The Role of the Helicopter in the Liberation of Kuwait


At their October 14, 2021 meeting, Grampaw Pettibone Squadron hosted an in-person presentation featuring Captain Marc Liebman US Navy (Ret).  Captain Liebman shared his experience as a Naval Aviator.  He served thirteen years on active duty, and thirteen years in the reserves, retiring in 1993. He has flown as pilot-in-command both fixed and rotary-wing aircraft. He has over 3800 Navy flight hours and five commanding officer assignments. He considered his military career to be incredibly successful, particularly since he did not serve any time in the Pentagon.

In his presentation Marc described events that had occurred while directing over 140 helicopters from 14 coalition nations during Operation Desert Shield and Desert Storm beginning in January 1991. When told he was going to be Zulu Lima and responsible for command and control of the Arabian Gulf Battle Force’s helicopters, he asked about the instruction on his duties. The answer was a fax of a two-page instruction which had the command relationships and instructions to “go figure it out.”

Showing a picture of the region where operations occurred, Marc described the geography of the Gulf, where most of the military activity took place supporting Kuwait. Living in Iran, one will refer to the waters as the Persian Gulf; from Riyadh, Dubai or Kuwait City, it is the Arabian Gulf.  The local Gulf Cooperation Council Navies, preferred we use the words Arabian Gulf rather than Persian Gulf.

At any one-time during Desert Shield, there were 5,000 ships, allied, neutral or enemy, and hundreds of oil platforms of all types.  Some were large oil platforms used to load tankers, others were drilling rigs, or caps to dormant or played out wells.  The gritty air covered everything.  Clothes and surfaces were dusty, and the food was sandy. Aircraft were in constant need of service as the blowing sand stripped paint, and damaged aircraft blades and moving parts.

For his assignment, Marc reported to a Rear Admiral, who reported to a Vice Admiral, who reported to the Commander of CENTCOM (Central Command), General Schwartzkopf.  The staff of the Air Component Commander (General Horner) insisted that all helicopter operations in the Arabian Gulf were included in the Air Tasking Order (ATO). Missions on the ATO had to be submitted approximately 72 hours in advance. The “ad hoc” nature of many helo operations made this impractical. As a compromise, it was decided that as long as the helos stayed below 3,000 feet, Zulu Lima would provide a summary of its operations on a daily basis so the ACC could track the sortie count as well as the type of missions flown.  Another issue were the different rules of engagement imposed by some of the countries whose helicopters were tasked by Zulu Lima.  Complying with United Nations Command, United States Command and the commands from individual nations added a level of complexity to the role Marc was carrying out.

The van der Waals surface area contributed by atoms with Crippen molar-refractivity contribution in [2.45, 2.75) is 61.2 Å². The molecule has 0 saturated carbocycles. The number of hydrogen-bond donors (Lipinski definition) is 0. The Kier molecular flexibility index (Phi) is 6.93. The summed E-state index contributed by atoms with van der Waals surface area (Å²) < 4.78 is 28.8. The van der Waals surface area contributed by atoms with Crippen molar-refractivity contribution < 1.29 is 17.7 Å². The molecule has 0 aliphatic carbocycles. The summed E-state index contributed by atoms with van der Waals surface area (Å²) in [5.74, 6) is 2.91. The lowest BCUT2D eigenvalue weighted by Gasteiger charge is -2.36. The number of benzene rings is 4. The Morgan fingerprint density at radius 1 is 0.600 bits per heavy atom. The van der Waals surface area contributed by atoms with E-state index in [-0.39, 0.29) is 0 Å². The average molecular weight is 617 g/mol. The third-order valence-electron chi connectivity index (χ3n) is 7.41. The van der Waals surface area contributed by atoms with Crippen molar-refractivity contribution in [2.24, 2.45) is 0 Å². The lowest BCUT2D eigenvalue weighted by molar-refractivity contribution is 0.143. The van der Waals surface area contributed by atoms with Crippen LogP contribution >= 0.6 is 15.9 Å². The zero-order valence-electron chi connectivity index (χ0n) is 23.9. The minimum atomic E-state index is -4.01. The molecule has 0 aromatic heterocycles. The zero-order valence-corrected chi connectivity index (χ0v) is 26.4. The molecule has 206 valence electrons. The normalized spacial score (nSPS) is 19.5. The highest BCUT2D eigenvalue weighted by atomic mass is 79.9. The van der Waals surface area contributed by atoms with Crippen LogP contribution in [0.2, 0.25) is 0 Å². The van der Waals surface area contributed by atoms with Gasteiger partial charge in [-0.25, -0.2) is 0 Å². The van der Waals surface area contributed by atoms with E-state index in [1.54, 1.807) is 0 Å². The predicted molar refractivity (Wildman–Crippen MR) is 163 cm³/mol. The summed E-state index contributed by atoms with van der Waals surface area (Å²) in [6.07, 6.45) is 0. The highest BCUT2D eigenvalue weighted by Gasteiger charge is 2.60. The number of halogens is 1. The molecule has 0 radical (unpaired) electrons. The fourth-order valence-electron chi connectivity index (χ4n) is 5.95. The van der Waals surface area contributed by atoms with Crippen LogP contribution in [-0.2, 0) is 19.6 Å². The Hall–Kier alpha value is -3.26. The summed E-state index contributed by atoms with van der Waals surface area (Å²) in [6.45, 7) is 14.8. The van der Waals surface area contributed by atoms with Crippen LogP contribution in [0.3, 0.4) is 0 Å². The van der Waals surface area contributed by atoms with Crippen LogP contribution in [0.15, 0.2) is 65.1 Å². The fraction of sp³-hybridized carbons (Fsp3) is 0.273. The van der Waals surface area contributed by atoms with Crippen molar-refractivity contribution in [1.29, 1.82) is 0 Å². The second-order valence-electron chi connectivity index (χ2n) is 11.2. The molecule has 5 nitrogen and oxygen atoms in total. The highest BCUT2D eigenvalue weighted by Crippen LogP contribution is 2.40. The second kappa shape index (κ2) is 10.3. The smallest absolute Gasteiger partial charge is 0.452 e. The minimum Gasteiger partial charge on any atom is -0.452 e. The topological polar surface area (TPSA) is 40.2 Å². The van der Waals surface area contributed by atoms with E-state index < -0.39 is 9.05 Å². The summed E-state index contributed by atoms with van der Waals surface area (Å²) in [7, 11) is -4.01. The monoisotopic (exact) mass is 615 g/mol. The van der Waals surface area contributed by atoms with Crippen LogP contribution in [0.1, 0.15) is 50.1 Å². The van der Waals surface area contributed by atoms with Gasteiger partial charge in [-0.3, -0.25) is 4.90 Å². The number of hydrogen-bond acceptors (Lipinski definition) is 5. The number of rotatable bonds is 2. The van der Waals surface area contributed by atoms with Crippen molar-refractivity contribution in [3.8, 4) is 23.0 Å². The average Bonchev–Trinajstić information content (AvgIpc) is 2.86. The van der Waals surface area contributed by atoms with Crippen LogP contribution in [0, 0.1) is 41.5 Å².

Marc was responsible for tasking and operational control of all helicopter operations assigned to Battle Force Zulu, in the Arabian Gulf.  The helicopter missions included CSAR, special operations, logistics, shipping surveillance, counter smuggling, personal transfer, photography and more. His staff were reservists-two O-5s, two O-3s, three E-6s and four E-5s.

Before hostilities started, Marc visited each helicopter detachment and flew. There was little consistency in the sensor suites or weapons carried by the helicopters. For example, the Italian and Spanish Bell 212 were designed to carried anti-submarine torpedoes and were not equipped with a FLIR. They did have a radar and were tasked to conduct shipping surveillance. French flight crews operating the Gazelle, and did not have any armament. They were given shipping surveillance and logistics missions. The Australian SH-2Gs which had an excellent radar were shipping surveillance missions.

At the beginning of the war, on January 16, 1991, the U.S. had three aircraft carriers in the Arabian Gulf operating north of Abu Dhabi. When the war ended in late February, the carriers were north of Bahrain and Qatar.  In some missions aircraft were in the air less than 20 minutes from launch to recovery. The aircraft complement onboard the USS Ranger carried an all-Grumman air wing.  F-14s, A-6s, E-2s and S-3s.

Of the helicopters flown by the U.S. Navy, the SH-60B was the most versatile. Known as LAMPS (Light Airborne Multi-Purpose System), the SH-60B was the result of a United States Navy’s program to develop helicopters that could fly in anti-submarine and anti-surface warfare missions. The primary purpose of LAMPS was to scout outside the limits of a fleet’s radar and sonar range to detect and track enemy submarines or missile-equipped escort ships and feed the real-time data back to their LAMPS mothership.  Although they could carry sonobuoys and torpedoes, none were carried because the Iraqis did not have any submarines. The SH-60B could also be equipped with AGM-119 Penguin anti-ship missile.  However, the ROE would not allow the use of the Penguin because it would seek out the largest radar or IR target. This would put any large coalition or neutral ship at risk.  Flying between 1000-2000 feet above the water, the SH-60B was capable of picking up targets out to 50 miles.  Maximum speed was 140 knots with a 3-4.5 hour.